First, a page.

The opinion of the court was delivered by: Hon. George W. Lindberg
MEMORANDUM OPINION AND ORDER
Before the Court is defendant Dave Rednour's ("Rednour") motion to dismiss plaintiff Ashanti Lusby's ("Lusby") 28 U.S.C. § 2254 petition for a writ of habeas corpus ("habeas petition"). Rednour is named as the defendant because he is the warden of Menard Correctional Center ("Menard"), the facility where Lusby is incarcerated and serving his 160-year state sentence. Rednour moves to dismiss the habeas petition as time-barred. For the reasons set forth more fully below, Rednour's motion is granted and Lusby's habeas petition is dismissed.
In September 2002, a Will County, Illinois jury convicted Lusby of murder, aggravated criminal sexual assault, and home invasion. Following the conviction, the trial court sentenced Lusby to two concurrent 30-years terms of imprisonment for the aggravated criminal sexual assault and home invasion convictions, and a consecutive 100-year term of imprisonment for the murder conviction.
Lusby's victim was found dead on her couch with multiple rectal and vaginal lacerations consistent with sexual force, as well as knife wounds to her neck and a gunshot wound above her right eye. Petitioner's DNA matched semen found on the victim.
The Illinois Appellate Court affirmed Lusby's conviction on November 19, 2004. The Illinois Supreme Court denied Lusby's petition for leave to appeal ("PLA") on March 30, 2005. Lusby did not file a petition for writ of certiorari with the United States Supreme Court.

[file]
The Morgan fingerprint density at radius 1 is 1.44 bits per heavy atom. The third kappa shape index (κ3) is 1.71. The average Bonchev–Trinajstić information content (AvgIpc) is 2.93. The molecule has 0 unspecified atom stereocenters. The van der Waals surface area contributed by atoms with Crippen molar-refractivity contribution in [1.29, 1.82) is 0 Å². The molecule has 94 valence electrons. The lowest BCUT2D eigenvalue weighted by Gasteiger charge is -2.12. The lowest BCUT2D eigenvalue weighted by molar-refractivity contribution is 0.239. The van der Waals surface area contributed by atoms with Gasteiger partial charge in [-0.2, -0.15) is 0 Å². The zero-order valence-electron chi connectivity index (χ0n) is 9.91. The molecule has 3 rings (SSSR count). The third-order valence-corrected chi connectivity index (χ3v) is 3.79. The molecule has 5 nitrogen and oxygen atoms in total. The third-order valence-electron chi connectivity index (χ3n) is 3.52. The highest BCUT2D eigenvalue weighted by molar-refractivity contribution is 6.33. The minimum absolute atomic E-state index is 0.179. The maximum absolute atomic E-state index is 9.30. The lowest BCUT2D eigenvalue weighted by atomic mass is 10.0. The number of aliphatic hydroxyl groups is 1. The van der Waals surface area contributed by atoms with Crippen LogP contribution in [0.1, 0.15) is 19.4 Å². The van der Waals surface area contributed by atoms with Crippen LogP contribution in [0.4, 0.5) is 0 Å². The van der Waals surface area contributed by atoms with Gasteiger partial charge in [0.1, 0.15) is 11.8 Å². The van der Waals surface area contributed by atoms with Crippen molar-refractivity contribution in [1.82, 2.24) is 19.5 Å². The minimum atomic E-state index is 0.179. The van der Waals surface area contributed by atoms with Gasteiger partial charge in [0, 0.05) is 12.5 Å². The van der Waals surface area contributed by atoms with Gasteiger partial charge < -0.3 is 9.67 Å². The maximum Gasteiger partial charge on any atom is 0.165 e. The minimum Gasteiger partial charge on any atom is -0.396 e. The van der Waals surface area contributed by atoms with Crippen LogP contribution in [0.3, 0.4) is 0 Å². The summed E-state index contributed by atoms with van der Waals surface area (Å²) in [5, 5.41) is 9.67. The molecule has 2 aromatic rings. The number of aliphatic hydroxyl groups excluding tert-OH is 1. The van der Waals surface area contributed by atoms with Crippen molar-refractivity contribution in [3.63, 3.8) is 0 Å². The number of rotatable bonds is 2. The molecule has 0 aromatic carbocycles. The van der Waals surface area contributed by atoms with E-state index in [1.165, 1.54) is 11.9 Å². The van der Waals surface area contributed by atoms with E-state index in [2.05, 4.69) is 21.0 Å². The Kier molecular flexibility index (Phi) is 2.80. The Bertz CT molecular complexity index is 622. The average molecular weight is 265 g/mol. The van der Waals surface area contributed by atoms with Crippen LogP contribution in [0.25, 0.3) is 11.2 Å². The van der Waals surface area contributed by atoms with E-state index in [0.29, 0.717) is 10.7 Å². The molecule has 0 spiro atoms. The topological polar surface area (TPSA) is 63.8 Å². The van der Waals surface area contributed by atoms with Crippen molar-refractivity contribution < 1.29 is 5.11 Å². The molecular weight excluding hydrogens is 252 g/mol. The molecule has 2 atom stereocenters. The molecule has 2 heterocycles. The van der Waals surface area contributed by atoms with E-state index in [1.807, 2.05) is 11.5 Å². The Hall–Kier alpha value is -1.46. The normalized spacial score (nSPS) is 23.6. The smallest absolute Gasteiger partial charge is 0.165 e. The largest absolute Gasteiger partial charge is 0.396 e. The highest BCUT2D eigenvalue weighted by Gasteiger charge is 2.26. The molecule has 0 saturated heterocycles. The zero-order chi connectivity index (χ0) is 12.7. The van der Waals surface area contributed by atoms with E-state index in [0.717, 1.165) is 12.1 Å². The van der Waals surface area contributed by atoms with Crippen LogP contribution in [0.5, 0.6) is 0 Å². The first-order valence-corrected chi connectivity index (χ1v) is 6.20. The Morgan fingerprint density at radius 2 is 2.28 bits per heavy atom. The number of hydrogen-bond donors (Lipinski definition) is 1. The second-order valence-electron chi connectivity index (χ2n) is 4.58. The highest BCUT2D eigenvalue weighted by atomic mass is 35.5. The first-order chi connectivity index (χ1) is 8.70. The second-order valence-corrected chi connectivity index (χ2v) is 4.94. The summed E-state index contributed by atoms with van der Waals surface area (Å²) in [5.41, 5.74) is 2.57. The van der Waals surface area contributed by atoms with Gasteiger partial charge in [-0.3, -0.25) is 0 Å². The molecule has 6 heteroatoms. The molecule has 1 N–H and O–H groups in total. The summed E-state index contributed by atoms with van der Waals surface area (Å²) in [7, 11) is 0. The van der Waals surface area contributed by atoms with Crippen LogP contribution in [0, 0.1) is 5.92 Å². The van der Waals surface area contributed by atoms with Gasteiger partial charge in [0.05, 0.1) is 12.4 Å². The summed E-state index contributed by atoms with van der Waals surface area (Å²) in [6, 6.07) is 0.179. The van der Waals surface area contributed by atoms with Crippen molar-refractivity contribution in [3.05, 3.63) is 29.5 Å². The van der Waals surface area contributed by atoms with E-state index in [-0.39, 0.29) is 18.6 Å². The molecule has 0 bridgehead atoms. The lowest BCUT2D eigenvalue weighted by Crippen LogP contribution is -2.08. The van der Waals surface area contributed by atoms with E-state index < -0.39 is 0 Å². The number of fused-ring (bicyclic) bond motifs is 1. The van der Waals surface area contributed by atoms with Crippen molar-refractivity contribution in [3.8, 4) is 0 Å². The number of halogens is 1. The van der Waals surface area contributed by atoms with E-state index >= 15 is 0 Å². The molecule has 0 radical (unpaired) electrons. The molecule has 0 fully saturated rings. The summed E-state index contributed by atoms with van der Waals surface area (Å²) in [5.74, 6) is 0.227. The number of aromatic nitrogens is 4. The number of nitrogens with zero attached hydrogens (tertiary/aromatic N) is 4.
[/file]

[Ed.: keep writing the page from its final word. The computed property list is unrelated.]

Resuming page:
On September 1, 2005, approximately five months after the denial of his PLA, Lusby filed a post-conviction petition in the Circuit Court of Will County, Illinois, pursuant to 725 ILCS 5/122-1. The Circuit Court denied the post-conviction petition on December 2, 2005. The Illinois Appellate Court affirmed that denial on December 4, 2007. Almost two years later, on September 30, 2009, the Illinois Supreme Court denied Lusby's PLA related to his post-conviction petition.
According to the Notice of Filing Lusby attached to the instant habeas petition, he filed his petition with this Court on October 5, 2010. The petition was not docketed until December 14, 2010 and the institutional postmark from the Menard mailroom is dated December 10, 2010. Rednour filed the instant motion to dismiss on January 19, 2011. In a minute order dated January 20, 2011, this Court ordered Lusby to file a written response to the motion no later than March 16, 2011. To date, Lusby has not responded to the motion to dismiss, or submitted any filings to the Court.
The Antiterrorism and Effective Death Penalty Act ("AEDPA") provides for a one-year statute of limitations for federal habeas petitions filed by state prisoners. 28 U.S.C. § 2244(d)(1). The limitations period begins to run on either "the date on which the judgment became final by the conclusion of direct review or the expiration of the time for seeking such review", whichever came later. 28 U.S.C. § 2244(d)(1)(A). Sections 2244(d)(1)(B)-(D) do not apply to the facts of this case because Lusby has not alleged a State-created impediment to filing the instant habeas petition; a newly recognized and retroactive constitutional right; or the discovery of facts that would support a new claim.